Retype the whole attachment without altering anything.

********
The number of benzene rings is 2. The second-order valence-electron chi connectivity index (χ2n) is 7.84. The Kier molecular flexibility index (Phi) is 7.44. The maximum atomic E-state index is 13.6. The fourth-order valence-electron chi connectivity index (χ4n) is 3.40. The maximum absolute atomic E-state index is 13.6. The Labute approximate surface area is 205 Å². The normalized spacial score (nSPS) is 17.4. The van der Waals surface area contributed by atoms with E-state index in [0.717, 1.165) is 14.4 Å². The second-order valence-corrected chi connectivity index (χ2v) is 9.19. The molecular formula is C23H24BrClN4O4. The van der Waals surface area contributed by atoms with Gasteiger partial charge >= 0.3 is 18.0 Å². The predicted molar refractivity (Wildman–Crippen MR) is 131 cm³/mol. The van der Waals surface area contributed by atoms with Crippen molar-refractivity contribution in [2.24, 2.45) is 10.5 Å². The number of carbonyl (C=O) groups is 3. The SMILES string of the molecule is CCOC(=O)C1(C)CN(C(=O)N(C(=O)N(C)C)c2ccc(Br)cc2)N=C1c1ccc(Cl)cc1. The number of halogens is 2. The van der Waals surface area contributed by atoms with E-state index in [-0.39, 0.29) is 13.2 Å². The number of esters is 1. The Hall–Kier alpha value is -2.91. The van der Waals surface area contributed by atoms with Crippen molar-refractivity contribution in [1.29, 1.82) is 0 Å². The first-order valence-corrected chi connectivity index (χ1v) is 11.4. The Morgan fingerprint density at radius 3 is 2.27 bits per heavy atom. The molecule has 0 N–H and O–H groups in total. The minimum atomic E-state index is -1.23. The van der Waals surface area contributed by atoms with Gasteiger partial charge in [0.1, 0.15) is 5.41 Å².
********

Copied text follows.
The number of benzene rings is 2. The second-order valence-electron chi connectivity index (χ2n) is 7.84. The Kier molecular flexibility index (Phi) is 7.44. The maximum atomic E-state index is 13.6. The fourth-order valence-electron chi connectivity index (χ4n) is 3.40. The maximum absolute atomic E-state index is 13.6. The Labute approximate surface area is 205 Å². The normalized spacial score (nSPS) is 17.4. The van der Waals surface area contributed by atoms with E-state index in [0.717, 1.165) is 14.4 Å². The second-order valence-corrected chi connectivity index (χ2v) is 9.19. The molecular formula is C23H24BrClN4O4. The van der Waals surface area contributed by atoms with Gasteiger partial charge >= 0.3 is 18.0 Å². The predicted molar refractivity (Wildman–Crippen MR) is 131 cm³/mol. The van der Waals surface area contributed by atoms with Crippen molar-refractivity contribution in [2.24, 2.45) is 10.5 Å². The number of carbonyl (C=O) groups is 3. The SMILES string of the molecule is CCOC(=O)C1(C)CN(C(=O)N(C(=O)N(C)C)c2ccc(Br)cc2)N=C1c1ccc(Cl)cc1. The number of halogens is 2. The van der Waals surface area contributed by atoms with E-state index in [-0.39, 0.29) is 13.2 Å². The number of esters is 1. The Hall–Kier alpha value is -2.91. The van der Waals surface area contributed by atoms with Crippen molar-refractivity contribution in [1.29, 1.82) is 0 Å². The first-order valence-corrected chi connectivity index (χ1v) is 11.4. The Morgan fingerprint density at radius 3 is 2.27 bits per heavy atom. The molecule has 0 N–H and O–H groups in total. The minimum atomic E-state index is -1.23. The van der Waals surface area contributed by atoms with Gasteiger partial charge in [0.1, 0.15) is 5.41 Å².